Live: N.T. Wright and Greg Boyd Discuss the Crucifixion

Professor N.T. Wright's latest book and online course, The Day the Revolution Began, has challenged the Church to reconsider what Jesus' crucifixion is all about.

On Friday, April 28, at Alfred Street Baptist Church, in Alexandria, Va, Wright will be joined by Dr. Greg Boyd for to continue this discussion in an event entitled 'Beyond Atonement: Recovering the Full Meaning of the Cross'.

You can register for the event HERE.

Both authors have spent recent years focusing on the crucifixion of Jesus and have written books that help us revisit the full impact of this in light of Scripture and expounding on its significant for the life, witness, and mission of the Church.

Boyd is the author of The Crucifixion of the Warrior God: The Cross of Christ and the Revelation of God, forthcoming from Fortress Press. The book addresses the tension that confronts every Christian believer between the images of violence in scripture, Jesus teachings against violence and his sacrificial death. You can learn more about the new book here.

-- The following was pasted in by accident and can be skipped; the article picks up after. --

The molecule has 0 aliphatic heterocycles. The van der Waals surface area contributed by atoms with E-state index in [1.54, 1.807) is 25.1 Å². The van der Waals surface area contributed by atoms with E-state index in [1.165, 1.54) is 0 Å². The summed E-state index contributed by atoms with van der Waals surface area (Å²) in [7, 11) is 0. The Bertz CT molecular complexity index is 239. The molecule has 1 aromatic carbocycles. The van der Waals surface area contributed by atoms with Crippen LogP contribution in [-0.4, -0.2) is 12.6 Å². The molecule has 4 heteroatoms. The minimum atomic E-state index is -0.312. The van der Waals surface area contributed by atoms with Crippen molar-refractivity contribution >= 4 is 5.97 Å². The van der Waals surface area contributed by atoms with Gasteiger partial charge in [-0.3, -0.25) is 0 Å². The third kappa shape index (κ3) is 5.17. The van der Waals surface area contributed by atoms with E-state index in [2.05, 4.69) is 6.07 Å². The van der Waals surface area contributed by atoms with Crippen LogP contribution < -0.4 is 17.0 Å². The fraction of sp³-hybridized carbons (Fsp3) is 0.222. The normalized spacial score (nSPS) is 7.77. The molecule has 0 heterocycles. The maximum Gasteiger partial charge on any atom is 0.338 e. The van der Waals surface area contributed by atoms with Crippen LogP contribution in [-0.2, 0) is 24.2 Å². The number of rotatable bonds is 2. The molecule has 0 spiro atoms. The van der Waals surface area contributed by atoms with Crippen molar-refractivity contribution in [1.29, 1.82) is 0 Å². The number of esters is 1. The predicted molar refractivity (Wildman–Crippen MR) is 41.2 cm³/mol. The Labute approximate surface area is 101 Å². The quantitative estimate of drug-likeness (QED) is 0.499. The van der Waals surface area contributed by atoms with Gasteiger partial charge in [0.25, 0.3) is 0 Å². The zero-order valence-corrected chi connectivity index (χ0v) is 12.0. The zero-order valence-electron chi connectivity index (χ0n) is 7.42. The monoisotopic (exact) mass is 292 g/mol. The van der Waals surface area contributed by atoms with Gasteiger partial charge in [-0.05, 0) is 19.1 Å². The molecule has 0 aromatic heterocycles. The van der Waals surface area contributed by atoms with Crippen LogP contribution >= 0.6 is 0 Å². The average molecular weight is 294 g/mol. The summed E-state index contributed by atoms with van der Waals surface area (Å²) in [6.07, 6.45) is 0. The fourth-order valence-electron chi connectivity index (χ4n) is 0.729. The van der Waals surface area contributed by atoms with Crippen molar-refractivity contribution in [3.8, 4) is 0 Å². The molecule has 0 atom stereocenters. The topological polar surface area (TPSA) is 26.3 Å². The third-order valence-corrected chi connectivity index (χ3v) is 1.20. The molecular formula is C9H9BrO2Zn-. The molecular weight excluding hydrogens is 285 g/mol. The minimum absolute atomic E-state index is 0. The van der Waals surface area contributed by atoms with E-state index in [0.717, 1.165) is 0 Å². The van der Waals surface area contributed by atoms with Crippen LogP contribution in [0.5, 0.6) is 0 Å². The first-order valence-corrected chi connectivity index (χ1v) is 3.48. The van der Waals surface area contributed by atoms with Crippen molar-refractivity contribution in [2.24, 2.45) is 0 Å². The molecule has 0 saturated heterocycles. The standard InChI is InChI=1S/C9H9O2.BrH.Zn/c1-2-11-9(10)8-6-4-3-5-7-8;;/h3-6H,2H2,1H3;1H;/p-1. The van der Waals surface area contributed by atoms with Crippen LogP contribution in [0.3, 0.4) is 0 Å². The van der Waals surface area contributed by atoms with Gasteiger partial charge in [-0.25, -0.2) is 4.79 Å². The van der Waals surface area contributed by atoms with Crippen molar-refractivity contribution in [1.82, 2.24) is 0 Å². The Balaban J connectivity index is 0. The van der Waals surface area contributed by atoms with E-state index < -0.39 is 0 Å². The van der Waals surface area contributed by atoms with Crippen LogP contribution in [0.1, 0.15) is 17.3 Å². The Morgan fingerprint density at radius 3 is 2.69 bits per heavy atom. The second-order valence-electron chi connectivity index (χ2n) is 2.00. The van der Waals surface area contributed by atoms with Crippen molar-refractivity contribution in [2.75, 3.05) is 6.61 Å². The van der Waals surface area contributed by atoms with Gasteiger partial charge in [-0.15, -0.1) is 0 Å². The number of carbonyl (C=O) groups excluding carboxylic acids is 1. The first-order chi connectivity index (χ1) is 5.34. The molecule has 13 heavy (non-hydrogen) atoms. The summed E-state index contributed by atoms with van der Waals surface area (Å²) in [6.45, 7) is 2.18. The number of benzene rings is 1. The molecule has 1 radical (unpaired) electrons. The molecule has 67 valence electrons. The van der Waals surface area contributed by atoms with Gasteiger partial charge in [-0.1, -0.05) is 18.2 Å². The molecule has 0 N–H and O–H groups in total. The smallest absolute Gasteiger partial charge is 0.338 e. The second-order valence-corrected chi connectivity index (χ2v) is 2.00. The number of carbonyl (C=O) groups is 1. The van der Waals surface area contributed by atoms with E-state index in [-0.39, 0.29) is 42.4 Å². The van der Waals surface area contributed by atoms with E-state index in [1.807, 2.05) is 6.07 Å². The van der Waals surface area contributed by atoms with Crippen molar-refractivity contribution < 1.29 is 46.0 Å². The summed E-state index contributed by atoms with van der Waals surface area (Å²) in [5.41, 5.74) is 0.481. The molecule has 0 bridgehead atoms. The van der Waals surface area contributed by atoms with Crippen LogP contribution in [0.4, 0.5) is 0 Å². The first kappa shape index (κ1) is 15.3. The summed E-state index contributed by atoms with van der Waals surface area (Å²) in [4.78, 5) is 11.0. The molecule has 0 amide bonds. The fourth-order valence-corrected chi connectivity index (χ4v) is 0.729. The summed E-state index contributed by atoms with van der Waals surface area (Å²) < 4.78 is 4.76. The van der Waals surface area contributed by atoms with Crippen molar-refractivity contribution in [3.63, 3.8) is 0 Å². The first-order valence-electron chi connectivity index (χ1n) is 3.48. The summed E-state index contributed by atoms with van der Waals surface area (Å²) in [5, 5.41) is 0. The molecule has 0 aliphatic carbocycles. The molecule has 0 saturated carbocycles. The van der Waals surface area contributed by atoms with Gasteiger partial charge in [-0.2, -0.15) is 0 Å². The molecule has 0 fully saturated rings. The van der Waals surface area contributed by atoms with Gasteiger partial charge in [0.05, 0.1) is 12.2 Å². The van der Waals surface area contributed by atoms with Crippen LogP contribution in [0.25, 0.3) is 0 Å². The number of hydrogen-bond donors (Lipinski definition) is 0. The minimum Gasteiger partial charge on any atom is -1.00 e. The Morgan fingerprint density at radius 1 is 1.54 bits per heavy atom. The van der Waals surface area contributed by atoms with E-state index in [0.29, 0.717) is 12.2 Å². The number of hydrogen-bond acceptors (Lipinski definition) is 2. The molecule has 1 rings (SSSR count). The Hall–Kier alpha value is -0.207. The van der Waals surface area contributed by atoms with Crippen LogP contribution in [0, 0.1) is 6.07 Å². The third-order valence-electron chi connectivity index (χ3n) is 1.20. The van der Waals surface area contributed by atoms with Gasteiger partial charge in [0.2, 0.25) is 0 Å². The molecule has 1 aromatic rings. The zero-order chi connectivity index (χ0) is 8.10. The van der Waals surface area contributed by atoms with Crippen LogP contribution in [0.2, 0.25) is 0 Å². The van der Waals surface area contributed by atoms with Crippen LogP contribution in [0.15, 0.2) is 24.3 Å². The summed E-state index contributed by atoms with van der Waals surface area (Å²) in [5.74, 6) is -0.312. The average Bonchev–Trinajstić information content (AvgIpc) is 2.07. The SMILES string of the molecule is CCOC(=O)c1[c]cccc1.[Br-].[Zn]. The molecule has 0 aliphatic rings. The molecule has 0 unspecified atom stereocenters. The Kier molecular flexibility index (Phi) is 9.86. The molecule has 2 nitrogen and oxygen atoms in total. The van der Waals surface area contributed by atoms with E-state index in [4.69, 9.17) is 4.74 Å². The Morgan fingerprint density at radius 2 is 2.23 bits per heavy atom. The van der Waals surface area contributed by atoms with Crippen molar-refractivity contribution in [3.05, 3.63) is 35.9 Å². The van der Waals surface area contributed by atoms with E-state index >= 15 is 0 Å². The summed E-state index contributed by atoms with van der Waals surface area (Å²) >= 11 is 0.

In The Day the Revolution Began: Reconsidering the Meaning of Jesus’s Crucifixion Wright goes to great lengths to demonstrate how our current popular understanding of Jesus’ death is rooted in the problems of the Reformation world. Delving into the first-century Jewish mind, Wright proposes a more ancient understanding of why Jesus died within the scope of the drama of Scripture.

The Day the Revolution Began, as well as N.T. Wright Online's accompanying course, is available here.

Both authors have offered the Church a profound opportunity to rethink and reclaim vital aspects of Jesus’ death on the cross and their implications for the life and witness of believers and the Church.

During this unique evening, you’ll learn from both Wright and Boyd about the Cross. You’ll also hear them engage in discussion about how their ideas align, how they differ, and why it matters for the Church. Attendees will also have the opportunity to participate in a question and answer session at the end.